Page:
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Let’s move away from the British Virgin Islands and head east down the Leeward chain to St. Maarten/St. Martin. I’ve never been to this tropical paradise but I hear people rave about it all the time.  Here is a some background information on this island with dual personalities. Written by Sherry Laskin, she takes you on a journey through the island of today and it’s colorful past.

St Maarten, St Martin – Dual Personalities, One Unique Island

One very popular port of call on an eastern Caribbean cruise itinerary is the culturally unique island of St. Maarten/Saint Martin. Half Dutch and half French, this small island of only 37 square miles is dominated by over 300 restaurants, 36 sugar-sand beaches, luxury hotels and resorts and a blending of four languages: Dutch, French, English and Papiamento.

St. Maarten has a history dating back to 550 BC. Tool and pottery artifacts  belonging to the Amerindians have been unearthed at an archaeological dig on the Dutch side. Even though Columbus landed in St. Maarten in 1493 and claimed the island for Spain, due to the fierce and cannibalistic Caribs, the Spanish never developed the island. In the early 1600s, the Dutch raised their flag, followed by the French. Legend has it that a Frenchman and a Dutchman finally settled an argument over territorial rights by pacing off their shares. The French got the bigger slice, but the Dutch ended up with the more valuable real estate; the Salt Pond and the Harbor.

If you like to shop, Phillipsburg in Dutch St. Maarten is fabulous for duty-free shopping. In fact, the prices in St. Maarten are as good if not better than in St. Thomas, long rumored to be the best place to shop for jewelry, cameras and electronics the Caribbean. Upon disembarking in St. Maarten, you will be pleasantly surprised when you see the new vibrantly colored buildings at the port. It’s a mini-shopping destination. The prices at these shops are just as good as in Phillipsburg, the largest city in St. Maarten. The bustling town of Phillipsburg is worth seeing and the water taxi to get there is right at the pier. Last time I visited St. Maarten, the water taxi charged $6 per person each way for the quick ride across the harbor. As it runs every 30 minutes, you can easily gauge your time in town to get you back to your ship before the gangway is raised.  Once in Phillipsburg, there are plenty of dining options all along Front Street; from standard fare to excellent curry and island cuisine. Of course, Heineken is the Dutch beer of choice and it is locally brewed.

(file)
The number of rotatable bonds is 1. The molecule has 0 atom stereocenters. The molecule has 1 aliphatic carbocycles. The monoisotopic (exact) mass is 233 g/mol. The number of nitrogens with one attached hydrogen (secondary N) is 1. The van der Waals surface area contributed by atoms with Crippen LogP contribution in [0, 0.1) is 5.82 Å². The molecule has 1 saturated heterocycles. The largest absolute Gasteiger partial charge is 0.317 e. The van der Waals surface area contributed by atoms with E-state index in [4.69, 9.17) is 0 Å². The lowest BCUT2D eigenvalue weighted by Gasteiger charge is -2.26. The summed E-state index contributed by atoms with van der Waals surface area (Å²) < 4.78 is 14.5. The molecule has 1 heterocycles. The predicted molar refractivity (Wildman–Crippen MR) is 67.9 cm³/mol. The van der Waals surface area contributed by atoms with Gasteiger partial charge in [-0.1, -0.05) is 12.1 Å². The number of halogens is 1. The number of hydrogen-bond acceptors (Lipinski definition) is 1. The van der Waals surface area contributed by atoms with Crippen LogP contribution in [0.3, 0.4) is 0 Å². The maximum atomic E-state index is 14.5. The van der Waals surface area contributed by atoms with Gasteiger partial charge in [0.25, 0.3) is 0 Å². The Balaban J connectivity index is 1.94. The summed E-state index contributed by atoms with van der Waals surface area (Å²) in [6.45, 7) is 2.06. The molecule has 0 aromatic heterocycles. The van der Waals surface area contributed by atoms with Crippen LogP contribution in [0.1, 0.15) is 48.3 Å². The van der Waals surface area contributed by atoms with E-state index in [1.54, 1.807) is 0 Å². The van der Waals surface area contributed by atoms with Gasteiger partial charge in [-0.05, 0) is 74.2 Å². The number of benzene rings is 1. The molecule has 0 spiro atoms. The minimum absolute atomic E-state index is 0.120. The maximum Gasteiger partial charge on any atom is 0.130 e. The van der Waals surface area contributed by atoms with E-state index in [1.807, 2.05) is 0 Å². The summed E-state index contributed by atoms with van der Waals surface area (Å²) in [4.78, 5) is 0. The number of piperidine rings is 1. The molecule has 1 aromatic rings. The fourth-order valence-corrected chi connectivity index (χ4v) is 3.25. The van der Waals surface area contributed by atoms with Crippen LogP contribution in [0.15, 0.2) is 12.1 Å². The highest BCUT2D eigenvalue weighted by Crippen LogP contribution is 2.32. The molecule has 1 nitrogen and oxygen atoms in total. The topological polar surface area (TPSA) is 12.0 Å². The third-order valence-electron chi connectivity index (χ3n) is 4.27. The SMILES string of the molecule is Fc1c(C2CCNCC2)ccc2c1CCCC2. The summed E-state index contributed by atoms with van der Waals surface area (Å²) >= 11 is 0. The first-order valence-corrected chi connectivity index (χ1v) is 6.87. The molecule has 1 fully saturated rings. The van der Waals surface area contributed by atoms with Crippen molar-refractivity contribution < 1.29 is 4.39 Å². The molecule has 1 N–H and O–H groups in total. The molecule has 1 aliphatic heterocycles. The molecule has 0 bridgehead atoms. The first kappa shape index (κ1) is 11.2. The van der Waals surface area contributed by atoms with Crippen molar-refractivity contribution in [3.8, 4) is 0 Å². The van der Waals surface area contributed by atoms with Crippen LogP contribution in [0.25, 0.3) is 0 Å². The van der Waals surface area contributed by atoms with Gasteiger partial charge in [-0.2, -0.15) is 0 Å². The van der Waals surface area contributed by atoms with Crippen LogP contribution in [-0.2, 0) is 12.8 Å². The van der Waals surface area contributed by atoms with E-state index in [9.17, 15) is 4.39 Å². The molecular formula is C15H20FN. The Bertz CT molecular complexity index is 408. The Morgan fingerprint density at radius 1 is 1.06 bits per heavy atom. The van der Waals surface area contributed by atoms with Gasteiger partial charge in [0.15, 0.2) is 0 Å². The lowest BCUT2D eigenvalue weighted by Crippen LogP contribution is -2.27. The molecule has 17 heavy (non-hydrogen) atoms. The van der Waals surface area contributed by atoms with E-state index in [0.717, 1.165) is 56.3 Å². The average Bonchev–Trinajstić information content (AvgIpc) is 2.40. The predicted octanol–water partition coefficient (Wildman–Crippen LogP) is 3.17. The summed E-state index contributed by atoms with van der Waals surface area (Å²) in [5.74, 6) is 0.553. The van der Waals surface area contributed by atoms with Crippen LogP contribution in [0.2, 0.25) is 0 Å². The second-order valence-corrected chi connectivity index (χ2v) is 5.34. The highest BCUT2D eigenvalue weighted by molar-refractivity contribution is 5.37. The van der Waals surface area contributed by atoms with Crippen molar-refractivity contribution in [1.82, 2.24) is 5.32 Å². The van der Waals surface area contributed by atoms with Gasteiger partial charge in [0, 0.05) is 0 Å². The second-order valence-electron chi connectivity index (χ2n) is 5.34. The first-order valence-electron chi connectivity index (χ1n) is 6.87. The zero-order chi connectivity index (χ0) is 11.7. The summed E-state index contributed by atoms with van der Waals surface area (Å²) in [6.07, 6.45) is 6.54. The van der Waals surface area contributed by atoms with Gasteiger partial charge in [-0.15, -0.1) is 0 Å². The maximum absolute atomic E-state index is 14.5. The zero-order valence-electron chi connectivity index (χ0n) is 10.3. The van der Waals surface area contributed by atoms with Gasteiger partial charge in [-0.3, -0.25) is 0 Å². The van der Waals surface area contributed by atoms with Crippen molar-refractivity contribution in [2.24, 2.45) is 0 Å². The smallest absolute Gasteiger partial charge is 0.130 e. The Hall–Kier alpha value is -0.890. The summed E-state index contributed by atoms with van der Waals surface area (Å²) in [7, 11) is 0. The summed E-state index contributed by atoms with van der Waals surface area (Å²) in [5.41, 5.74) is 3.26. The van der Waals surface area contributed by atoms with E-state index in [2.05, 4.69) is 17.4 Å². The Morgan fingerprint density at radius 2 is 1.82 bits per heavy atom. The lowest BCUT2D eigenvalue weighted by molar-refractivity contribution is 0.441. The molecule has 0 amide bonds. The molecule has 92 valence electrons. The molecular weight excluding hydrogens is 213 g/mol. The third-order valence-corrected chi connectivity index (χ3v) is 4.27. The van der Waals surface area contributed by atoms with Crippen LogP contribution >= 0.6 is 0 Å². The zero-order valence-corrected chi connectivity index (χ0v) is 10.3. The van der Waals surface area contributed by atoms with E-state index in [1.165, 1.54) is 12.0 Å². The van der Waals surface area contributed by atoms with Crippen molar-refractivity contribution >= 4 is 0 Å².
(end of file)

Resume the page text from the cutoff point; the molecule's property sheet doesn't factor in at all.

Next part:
To distinguish their half of the island, the French renamed their side St. Martin. Marigot is the capital and is the largest town on the island. Marigot is very charming and very French. Bistros and cafes line the walkway along the harbor. Trendy French boutiques with designer clothes are a bit pricier than the island style of dress in St. Maarten. Less hectic than Phillipsburg, Marigot is a lovely little town to walk around, stop in the art galleries to browse and have a cappuccino along the pier.

Orient Beach St Maarten

Orient Beach St Maarten